These days Scouts are likely to be found kayaking, Hill walking and Pioneering but go back 100 years and they were more than likely assisting in hospitals, guarding phone lines and railway bridges and even acting as coast guards who’d gone off to fight on the front line. This was very much the case for scouting across Britain in the war years. The British Scouts having played an integral part in the war effort on the home front during WW1, the scouts today in Britain and Ireland still pride themselves on developing skills for the 6 to 25 years old’s and making a positive impact on their communities.
Last weekend for the first time in over fifty years members of Scouting Ireland from various parts of the country participated in the ceremonies marking the end of WW1 in St. Patrick’s Cathedral, Dublin. They also participated in the ceremonies at Grangegorman Cemetery in the afternoon. Another small step in reconciliation on the island of Ireland.
The Boy Scouts as they were known back in the war years were founded by Robert Baden-Powell an officer in the British Army as a Boys only movement to encourage discipline, good citizenship and to use their initiative. Scouting has always been an all inclusive movement, regardless of a scouts education or social background and just as it is today a scout troop consisted of a number of patrols normally four.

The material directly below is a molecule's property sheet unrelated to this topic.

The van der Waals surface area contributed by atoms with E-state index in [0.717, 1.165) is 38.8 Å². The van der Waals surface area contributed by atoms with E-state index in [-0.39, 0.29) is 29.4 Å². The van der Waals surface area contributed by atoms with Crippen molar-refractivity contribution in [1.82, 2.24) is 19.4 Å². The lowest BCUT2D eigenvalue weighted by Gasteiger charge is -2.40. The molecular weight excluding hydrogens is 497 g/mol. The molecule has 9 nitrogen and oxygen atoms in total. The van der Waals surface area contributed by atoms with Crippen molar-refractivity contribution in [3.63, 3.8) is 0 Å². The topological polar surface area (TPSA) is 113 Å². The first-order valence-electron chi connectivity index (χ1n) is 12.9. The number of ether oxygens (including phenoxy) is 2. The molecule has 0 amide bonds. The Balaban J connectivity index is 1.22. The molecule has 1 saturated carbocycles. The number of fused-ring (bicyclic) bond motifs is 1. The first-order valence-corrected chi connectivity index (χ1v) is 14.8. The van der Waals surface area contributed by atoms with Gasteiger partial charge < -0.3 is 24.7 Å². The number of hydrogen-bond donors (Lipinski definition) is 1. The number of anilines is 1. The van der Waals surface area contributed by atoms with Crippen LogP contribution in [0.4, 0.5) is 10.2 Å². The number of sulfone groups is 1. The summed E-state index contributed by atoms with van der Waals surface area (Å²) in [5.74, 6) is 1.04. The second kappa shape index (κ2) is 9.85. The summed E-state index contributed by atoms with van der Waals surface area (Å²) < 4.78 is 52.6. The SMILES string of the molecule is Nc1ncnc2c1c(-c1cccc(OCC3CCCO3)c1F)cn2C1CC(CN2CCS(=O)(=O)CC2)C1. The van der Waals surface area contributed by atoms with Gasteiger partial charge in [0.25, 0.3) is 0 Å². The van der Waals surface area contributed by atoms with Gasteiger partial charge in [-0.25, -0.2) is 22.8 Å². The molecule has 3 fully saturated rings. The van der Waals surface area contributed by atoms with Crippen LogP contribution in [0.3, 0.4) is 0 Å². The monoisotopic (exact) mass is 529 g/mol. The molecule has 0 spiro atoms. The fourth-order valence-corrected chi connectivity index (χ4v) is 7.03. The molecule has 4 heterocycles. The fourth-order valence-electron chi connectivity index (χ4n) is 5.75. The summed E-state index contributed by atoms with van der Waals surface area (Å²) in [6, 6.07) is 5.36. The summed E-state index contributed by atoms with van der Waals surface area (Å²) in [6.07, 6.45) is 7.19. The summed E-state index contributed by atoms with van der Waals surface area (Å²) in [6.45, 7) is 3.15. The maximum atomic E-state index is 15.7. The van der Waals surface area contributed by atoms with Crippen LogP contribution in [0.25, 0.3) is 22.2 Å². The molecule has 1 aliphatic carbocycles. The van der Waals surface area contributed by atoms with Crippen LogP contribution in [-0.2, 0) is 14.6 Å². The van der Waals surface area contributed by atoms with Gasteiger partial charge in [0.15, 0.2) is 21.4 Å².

It is of interest to note that Baden Powell encouraged the scouts to look for opportunities to help aid the war effort and to support relief organisations. Here in Ireland many of the Scout Leaders were seen as ideal and semi trained to join the war effort. With the result that many of the Scout Troops at the time ceased to function because of the absence of leaders. As the plaque showed many did not make it home. Little or nothing has been said or indeed commemorated over the years in Scouting here and for those who did return after the war found that Ireland was very much a changed place with our own rising in 1916 and many felt they were indeed looked down upon for joining the British army. Recent years has shown a major change in attitude and the wearing of the poppy has become more acceptable.